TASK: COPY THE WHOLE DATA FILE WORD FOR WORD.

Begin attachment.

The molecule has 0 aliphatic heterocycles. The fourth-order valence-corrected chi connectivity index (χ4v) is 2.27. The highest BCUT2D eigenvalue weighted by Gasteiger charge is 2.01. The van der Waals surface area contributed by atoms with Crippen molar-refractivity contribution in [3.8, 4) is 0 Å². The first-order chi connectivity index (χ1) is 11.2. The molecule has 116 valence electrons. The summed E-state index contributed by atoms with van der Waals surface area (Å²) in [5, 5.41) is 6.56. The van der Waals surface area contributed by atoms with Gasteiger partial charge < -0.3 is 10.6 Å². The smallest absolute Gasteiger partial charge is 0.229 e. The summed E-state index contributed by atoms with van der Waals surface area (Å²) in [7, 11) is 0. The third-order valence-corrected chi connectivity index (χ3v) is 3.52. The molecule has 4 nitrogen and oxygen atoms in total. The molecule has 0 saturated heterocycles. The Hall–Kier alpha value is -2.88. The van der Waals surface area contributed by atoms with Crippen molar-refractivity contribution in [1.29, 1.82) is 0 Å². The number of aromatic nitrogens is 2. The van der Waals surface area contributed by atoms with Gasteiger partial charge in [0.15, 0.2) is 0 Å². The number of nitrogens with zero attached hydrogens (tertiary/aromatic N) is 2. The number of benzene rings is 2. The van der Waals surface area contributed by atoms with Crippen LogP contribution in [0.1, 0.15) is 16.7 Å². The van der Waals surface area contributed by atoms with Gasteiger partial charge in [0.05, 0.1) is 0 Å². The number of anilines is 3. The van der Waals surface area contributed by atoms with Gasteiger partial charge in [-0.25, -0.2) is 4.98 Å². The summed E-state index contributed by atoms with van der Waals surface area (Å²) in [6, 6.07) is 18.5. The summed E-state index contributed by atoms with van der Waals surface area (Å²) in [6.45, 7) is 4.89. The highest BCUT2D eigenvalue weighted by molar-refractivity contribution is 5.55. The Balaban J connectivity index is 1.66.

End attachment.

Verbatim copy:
The molecule has 0 aliphatic heterocycles. The fourth-order valence-corrected chi connectivity index (χ4v) is 2.27. The highest BCUT2D eigenvalue weighted by Gasteiger charge is 2.01. The van der Waals surface area contributed by atoms with Crippen molar-refractivity contribution in [3.8, 4) is 0 Å². The first-order chi connectivity index (χ1) is 11.2. The molecule has 116 valence electrons. The summed E-state index contributed by atoms with van der Waals surface area (Å²) in [5, 5.41) is 6.56. The van der Waals surface area contributed by atoms with Gasteiger partial charge < -0.3 is 10.6 Å². The smallest absolute Gasteiger partial charge is 0.229 e. The summed E-state index contributed by atoms with van der Waals surface area (Å²) in [7, 11) is 0. The third-order valence-corrected chi connectivity index (χ3v) is 3.52. The molecule has 4 nitrogen and oxygen atoms in total. The molecule has 0 saturated heterocycles. The Hall–Kier alpha value is -2.88. The van der Waals surface area contributed by atoms with Crippen molar-refractivity contribution in [1.29, 1.82) is 0 Å². The number of aromatic nitrogens is 2. The van der Waals surface area contributed by atoms with Gasteiger partial charge in [0.15, 0.2) is 0 Å². The number of nitrogens with zero attached hydrogens (tertiary/aromatic N) is 2. The number of benzene rings is 2. The van der Waals surface area contributed by atoms with Crippen LogP contribution in [0.1, 0.15) is 16.7 Å². The van der Waals surface area contributed by atoms with Gasteiger partial charge in [0.05, 0.1) is 0 Å². The number of anilines is 3. The van der Waals surface area contributed by atoms with Gasteiger partial charge in [-0.25, -0.2) is 4.98 Å². The summed E-state index contributed by atoms with van der Waals surface area (Å²) in [6, 6.07) is 18.5. The summed E-state index contributed by atoms with van der Waals surface area (Å²) in [6.45, 7) is 4.89. The highest BCUT2D eigenvalue weighted by molar-refractivity contribution is 5.55. The Balaban J connectivity index is 1.66.